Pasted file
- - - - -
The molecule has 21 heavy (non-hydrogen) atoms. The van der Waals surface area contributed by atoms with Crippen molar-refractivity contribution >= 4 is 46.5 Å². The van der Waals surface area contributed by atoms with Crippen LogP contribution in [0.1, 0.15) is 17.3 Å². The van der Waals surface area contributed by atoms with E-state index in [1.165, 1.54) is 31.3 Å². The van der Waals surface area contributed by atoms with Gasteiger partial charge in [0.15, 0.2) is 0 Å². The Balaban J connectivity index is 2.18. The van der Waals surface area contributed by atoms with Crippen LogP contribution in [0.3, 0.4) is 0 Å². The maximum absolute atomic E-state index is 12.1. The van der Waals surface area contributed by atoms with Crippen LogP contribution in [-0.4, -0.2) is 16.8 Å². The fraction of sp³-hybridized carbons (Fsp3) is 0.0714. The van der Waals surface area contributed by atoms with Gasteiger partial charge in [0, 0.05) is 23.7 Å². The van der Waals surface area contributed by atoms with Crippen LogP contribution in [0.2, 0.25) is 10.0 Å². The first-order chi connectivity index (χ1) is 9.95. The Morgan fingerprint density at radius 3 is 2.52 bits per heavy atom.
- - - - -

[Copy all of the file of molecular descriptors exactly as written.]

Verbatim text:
The molecule has 21 heavy (non-hydrogen) atoms. The van der Waals surface area contributed by atoms with Crippen molar-refractivity contribution >= 4 is 46.5 Å². The van der Waals surface area contributed by atoms with Crippen LogP contribution in [0.1, 0.15) is 17.3 Å². The van der Waals surface area contributed by atoms with E-state index in [1.165, 1.54) is 31.3 Å². The van der Waals surface area contributed by atoms with Gasteiger partial charge in [0.15, 0.2) is 0 Å². The Balaban J connectivity index is 2.18. The van der Waals surface area contributed by atoms with Crippen LogP contribution in [0.3, 0.4) is 0 Å². The maximum absolute atomic E-state index is 12.1. The van der Waals surface area contributed by atoms with Crippen LogP contribution in [-0.4, -0.2) is 16.8 Å². The fraction of sp³-hybridized carbons (Fsp3) is 0.0714. The van der Waals surface area contributed by atoms with Gasteiger partial charge in [0, 0.05) is 23.7 Å². The van der Waals surface area contributed by atoms with Crippen LogP contribution in [0.2, 0.25) is 10.0 Å². The first-order chi connectivity index (χ1) is 9.95. The Morgan fingerprint density at radius 3 is 2.52 bits per heavy atom.